DECEMBER 23, 2016
Every morning, Lee Chandler (Casey Affleck) wakes up in his subterranean flat in Quincy, MA to spend his day shoveling sidewalks & scrubbing toilets in his job as a janitor, while his nights are spent drinking and instigating bar fights. No wonder Lee is depressed. Matters only get worse when he learns that his brother Joe (Kyle Chandler) has just had a heart attack, and Lee must quickly return to his home town of Manchester-by-the-Sea to be by his brother’s side.
Upon arriving in town, Lee is shocked and saddened to learn that Joe died while he was on his way to the hospital. But a bigger shock soon comes Lee’s way when he learns that Joe has designated him to be the legal guardian of his 16 year-old nephew Patrick (Lucas Hedges, who’s an amazing find). Lee wants no part of guardianship, and Patrick, whose high-school experience has been a breeze up to now, feels that the less he has to do with his uncle, the better.
That was the moment where I momentarily began to worry about “Manchester by the Sea.” You could probably predict the kind of story that a lesser film would follow — uncle butts heads with his headstrong nephew, who runs off on his own and finally gets tracked down by sullen uncle. They fight, but then realize that, hey, they’re family. Hugs. The end. Ugh. We’ve seen that set-up a hundred times before.
But then I remembered that I was absorbing a script written by Kenneth Lonergan.
Lonergan, one of the most esteemed playwrights of our generation, began dabbling in movies some time ago, co-writing such hits as “Analyze This” and Scorsese’s “Gangs of New York.” His first film as a writer/director was “You Can Count on Me,” a drama about an uneasy reunion between a sister (Laura Linney, who garnered an Oscar nomination for the role) and brother (Mark Ruffalo, in the part that put him on the map).
His second and most controversial film, “Margaret,” was the one that cemented my admiration for Lonergan’s writing. That risky film about the aftermath of a New York traffic accident started shooting in 2005 and was supposed to be released in 2007, but a legal argument about final cut kept “Margaret” from being released until 2011, when Fox Searchlight Pictures dumped the film in a few theaters and wrote it off as a flop. Meanwhile, critical debate about the merits of the film went on for months afterward, with some critics loathing it and others (the more insightful ones) hailing it as a masterpiece. (You won’t be surprised to learn that I’m definitely in the “masterpiece” camp.)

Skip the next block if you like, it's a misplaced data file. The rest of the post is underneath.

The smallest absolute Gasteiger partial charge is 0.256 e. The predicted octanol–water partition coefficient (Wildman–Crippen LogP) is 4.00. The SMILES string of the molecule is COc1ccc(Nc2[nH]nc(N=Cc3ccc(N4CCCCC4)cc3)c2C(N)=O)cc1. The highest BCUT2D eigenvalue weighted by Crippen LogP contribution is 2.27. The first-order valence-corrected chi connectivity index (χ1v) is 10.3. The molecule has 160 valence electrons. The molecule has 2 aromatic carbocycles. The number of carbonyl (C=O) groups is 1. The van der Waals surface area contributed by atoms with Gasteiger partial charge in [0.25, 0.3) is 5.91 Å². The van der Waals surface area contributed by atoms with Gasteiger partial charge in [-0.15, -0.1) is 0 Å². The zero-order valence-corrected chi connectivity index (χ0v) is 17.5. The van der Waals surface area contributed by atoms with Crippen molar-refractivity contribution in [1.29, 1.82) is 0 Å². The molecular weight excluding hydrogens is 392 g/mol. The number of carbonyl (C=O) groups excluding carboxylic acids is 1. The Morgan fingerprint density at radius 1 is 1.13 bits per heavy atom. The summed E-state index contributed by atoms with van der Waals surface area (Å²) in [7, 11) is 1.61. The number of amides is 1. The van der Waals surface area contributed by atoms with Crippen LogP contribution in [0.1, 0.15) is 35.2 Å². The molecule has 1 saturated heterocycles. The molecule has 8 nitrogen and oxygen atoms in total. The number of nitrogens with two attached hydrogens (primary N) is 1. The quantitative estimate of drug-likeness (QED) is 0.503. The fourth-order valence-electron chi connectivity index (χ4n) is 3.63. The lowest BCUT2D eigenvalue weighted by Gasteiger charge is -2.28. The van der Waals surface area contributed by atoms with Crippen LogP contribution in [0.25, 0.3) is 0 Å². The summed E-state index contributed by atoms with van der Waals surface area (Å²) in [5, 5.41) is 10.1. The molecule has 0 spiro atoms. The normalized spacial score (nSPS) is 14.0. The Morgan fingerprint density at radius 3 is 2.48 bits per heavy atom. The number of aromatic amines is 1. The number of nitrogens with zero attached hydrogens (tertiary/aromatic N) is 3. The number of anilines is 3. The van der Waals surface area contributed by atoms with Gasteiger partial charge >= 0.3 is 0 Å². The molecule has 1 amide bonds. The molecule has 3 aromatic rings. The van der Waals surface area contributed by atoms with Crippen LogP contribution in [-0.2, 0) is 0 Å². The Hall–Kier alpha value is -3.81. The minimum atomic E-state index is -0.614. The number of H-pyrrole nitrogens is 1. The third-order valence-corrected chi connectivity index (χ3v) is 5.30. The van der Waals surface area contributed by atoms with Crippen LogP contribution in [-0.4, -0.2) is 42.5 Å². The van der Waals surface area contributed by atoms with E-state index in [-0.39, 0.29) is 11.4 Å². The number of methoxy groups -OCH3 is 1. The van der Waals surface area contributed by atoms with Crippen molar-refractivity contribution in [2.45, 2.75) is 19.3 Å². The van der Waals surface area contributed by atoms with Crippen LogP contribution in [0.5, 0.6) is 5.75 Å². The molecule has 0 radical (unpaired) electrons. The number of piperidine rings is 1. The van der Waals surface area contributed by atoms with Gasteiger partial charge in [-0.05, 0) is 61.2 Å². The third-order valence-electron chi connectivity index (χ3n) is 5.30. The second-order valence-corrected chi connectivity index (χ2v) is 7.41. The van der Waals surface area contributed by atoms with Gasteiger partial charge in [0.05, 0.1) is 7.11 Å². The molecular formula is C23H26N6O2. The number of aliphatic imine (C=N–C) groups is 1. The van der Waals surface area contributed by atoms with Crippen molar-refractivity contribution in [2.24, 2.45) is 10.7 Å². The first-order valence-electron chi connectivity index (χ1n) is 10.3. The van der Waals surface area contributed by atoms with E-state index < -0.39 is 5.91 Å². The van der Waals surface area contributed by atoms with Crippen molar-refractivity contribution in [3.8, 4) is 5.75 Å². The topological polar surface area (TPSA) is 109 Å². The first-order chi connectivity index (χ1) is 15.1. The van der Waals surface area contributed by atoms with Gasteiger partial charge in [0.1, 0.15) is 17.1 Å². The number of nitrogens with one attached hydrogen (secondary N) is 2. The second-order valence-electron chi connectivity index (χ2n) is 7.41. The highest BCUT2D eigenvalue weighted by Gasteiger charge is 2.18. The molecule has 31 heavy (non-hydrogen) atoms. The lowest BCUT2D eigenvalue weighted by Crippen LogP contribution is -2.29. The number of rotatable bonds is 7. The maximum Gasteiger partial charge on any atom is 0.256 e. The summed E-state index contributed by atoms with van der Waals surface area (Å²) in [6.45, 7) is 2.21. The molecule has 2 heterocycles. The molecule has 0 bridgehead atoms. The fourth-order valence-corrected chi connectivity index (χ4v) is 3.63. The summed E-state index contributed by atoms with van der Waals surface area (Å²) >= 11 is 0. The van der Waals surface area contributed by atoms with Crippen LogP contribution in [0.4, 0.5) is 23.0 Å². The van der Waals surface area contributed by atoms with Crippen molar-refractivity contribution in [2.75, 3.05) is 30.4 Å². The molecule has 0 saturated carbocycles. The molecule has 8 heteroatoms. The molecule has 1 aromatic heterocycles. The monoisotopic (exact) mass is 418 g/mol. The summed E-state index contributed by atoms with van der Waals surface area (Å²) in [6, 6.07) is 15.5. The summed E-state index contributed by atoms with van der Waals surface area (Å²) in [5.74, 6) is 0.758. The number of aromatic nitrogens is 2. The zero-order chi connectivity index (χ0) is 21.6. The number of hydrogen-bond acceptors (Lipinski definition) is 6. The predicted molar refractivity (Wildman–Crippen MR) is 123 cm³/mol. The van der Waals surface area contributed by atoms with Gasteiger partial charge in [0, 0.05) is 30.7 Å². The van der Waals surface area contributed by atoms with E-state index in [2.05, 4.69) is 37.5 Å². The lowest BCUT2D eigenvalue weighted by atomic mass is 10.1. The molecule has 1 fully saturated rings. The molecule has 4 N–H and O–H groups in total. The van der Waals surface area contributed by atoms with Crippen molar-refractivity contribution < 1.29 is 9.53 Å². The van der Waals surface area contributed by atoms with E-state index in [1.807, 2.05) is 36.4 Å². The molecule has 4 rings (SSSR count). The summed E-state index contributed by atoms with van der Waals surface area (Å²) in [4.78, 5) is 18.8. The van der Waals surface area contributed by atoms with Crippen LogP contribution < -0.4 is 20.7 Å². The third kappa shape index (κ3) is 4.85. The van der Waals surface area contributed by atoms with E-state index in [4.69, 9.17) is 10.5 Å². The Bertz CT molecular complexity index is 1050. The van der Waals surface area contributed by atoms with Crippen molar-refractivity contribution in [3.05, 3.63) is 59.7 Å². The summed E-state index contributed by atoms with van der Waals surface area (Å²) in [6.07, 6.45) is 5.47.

So that when Lonergan faced the “sullen uncle vs. headstrong nephew” crossroads in “Manchester,” he once again declined the easy way out and had the artistry to take the film in an entirely unexpected direction.
Enter Michelle Williams.
To this point, there has been an undercurrent of disdain for Lee after his return to Manchester — lots of “Is that THE Lee Chandler?” murmured about (and not in a good way), which might explain Patrick’s reluctance to be linked to his uncle. That mystery comes to a head with the appearance of Lee’s ex-wife Vicki (Williams) at Joe’s funeral and the aftermath of the tragic truth behind their divorce. Though only in a few scenes, Williams makes an indelible impression, helping to ground the finale, and her short but sensational performance would have to be considered Oscar-worthy.
But acting-wise, “Manchester” belongs to Casey Affleck as Lee. It’s an extremely interior performance that normally may not have garnered much attention. But as to the truths that Lonergan has given Lee to express draw us into Affleck’s character, and the actor holds back just enough to make us want to know more, a brilliant choice.
In a holiday season filled with bright shiny tentpole distractions, please give “Manchester by the Sea” a shot. Faithful readers might have noticed that I’m a very stingy critic with the A grades — there always seems to be something off in even the best films. But look below. “Manchester by the Sea” is definitely an A and worthy of your moviegoing dollar.